So I think there is a general awareness in Portugal among the political class but also amongst the public itself that Portugal is not dealing effectively with the crime of corruption in its courts, in its investigations. And particularly is not, justice has to be done in reasonable time for it to be seen to be effective. And that I think in the minds of the wider public in Portugal, that’s just not happening at the moment.

Marc Filippino
Peter says parliament did approve a set of anti-corruption reforms last month.

Peter Wise
But experts in the field of dealing with corruption feel that they are focusing too much on the laws rather than on its having effective institutions to deal with it. The effectiveness of the police, of the courts, so they find that their independence and their ability to act swiftly and efficiently is sometimes curtailed and hemmed in by a lack of resources.

Marc Filippino
This public discontent hasn’t been ignored completely, Peter says it’s being harnessed by a rightwing party called Chega.

Peter Wise
The beginning of the debates, there are going to be 20 or more debates on television between the leaders of different parties. And I think one of the smaller parties, which is known as Chega, which is a rightwing populist party, its name means ‘enough’ in Portuguese, and they are focusing a lot on this issue of corruption. They sense a public discontent. So Chega, which in the previous election only elected one deputy, is now hoping to become the third largest party in Portugal. And that would give it considerable weight in the sense that most elections in Portugal, and this one coming up in January is unlikely to produce a majority, an overall majority for a single party. So the third largest party could have considerable influence over formations of coalitions or agreements on supporting a minority government.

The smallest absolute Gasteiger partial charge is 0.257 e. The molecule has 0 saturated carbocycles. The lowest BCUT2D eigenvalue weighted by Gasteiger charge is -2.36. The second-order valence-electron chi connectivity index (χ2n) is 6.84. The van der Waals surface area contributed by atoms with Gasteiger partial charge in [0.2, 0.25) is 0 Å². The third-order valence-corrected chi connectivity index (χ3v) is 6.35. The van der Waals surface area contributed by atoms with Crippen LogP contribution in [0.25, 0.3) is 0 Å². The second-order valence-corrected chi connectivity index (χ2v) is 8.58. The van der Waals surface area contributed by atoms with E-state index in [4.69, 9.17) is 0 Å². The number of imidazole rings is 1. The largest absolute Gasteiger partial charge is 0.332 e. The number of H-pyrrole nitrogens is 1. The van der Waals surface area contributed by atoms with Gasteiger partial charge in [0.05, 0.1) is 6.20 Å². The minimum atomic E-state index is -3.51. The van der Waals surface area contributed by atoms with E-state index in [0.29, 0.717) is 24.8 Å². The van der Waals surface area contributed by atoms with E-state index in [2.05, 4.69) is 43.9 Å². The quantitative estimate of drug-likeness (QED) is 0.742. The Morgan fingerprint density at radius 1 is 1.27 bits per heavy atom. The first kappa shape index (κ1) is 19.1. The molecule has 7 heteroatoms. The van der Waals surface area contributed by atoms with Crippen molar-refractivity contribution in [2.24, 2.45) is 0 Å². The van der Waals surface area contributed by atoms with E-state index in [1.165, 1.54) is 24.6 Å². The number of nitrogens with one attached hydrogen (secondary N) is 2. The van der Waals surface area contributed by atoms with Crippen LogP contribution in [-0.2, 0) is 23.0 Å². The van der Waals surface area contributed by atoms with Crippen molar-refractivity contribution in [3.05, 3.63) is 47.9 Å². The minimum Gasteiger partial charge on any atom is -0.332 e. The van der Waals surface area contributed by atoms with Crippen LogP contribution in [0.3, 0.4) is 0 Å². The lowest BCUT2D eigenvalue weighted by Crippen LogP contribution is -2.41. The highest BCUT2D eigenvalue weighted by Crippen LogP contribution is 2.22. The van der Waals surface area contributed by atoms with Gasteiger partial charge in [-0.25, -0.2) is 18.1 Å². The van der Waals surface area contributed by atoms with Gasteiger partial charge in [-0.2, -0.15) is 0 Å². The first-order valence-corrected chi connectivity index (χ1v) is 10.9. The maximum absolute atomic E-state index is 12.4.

Marc Filippino
Peter Wise is the FT’s Portugal correspondent.

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UK financial regulators are preparing to step up scrutiny of cloud computing providers. This comes amid growing fears that an outage or hack could severely disrupt the banking system, which is increasingly reliant on cloud services. Sources tell the FT that the UK’s Prudential Regulation Authority wants to see more data from big providers like Amazon and Google and Microsoft. UK banks have struck deals with these three companies. They see the cloud as a way to reduce IT costs, overhaul old infrastructure and also detect financial crime.